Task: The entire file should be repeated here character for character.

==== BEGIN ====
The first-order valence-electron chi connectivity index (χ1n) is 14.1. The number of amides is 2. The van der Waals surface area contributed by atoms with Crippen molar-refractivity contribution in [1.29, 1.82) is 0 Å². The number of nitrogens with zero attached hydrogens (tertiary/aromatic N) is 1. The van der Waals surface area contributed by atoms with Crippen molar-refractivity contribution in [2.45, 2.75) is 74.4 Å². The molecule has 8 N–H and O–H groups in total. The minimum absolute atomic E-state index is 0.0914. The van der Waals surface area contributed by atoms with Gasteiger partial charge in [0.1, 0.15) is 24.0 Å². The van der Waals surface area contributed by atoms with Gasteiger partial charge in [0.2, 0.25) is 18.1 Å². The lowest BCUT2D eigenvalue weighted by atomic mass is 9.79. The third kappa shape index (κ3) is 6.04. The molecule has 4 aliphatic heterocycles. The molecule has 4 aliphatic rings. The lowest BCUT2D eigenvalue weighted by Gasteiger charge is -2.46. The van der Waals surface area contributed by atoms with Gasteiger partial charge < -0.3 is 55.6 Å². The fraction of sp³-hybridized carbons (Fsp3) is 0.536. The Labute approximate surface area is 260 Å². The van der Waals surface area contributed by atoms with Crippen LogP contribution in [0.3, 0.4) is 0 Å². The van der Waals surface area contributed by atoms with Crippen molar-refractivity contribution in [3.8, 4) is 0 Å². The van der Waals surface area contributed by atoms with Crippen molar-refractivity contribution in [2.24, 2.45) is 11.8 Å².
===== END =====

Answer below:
The first-order valence-electron chi connectivity index (χ1n) is 14.1. The number of amides is 2. The van der Waals surface area contributed by atoms with Crippen molar-refractivity contribution in [1.29, 1.82) is 0 Å². The number of nitrogens with zero attached hydrogens (tertiary/aromatic N) is 1. The van der Waals surface area contributed by atoms with Crippen molar-refractivity contribution in [2.45, 2.75) is 74.4 Å². The molecule has 8 N–H and O–H groups in total. The minimum absolute atomic E-state index is 0.0914. The van der Waals surface area contributed by atoms with Gasteiger partial charge in [0.1, 0.15) is 24.0 Å². The van der Waals surface area contributed by atoms with Gasteiger partial charge in [0.2, 0.25) is 18.1 Å². The lowest BCUT2D eigenvalue weighted by atomic mass is 9.79. The third kappa shape index (κ3) is 6.04. The molecule has 4 aliphatic heterocycles. The molecule has 4 aliphatic rings. The lowest BCUT2D eigenvalue weighted by Gasteiger charge is -2.46. The van der Waals surface area contributed by atoms with Gasteiger partial charge < -0.3 is 55.6 Å². The fraction of sp³-hybridized carbons (Fsp3) is 0.536. The Labute approximate surface area is 260 Å². The van der Waals surface area contributed by atoms with Crippen LogP contribution in [0.3, 0.4) is 0 Å². The van der Waals surface area contributed by atoms with Crippen molar-refractivity contribution in [3.8, 4) is 0 Å². The van der Waals surface area contributed by atoms with Crippen molar-refractivity contribution in [2.24, 2.45) is 11.8 Å².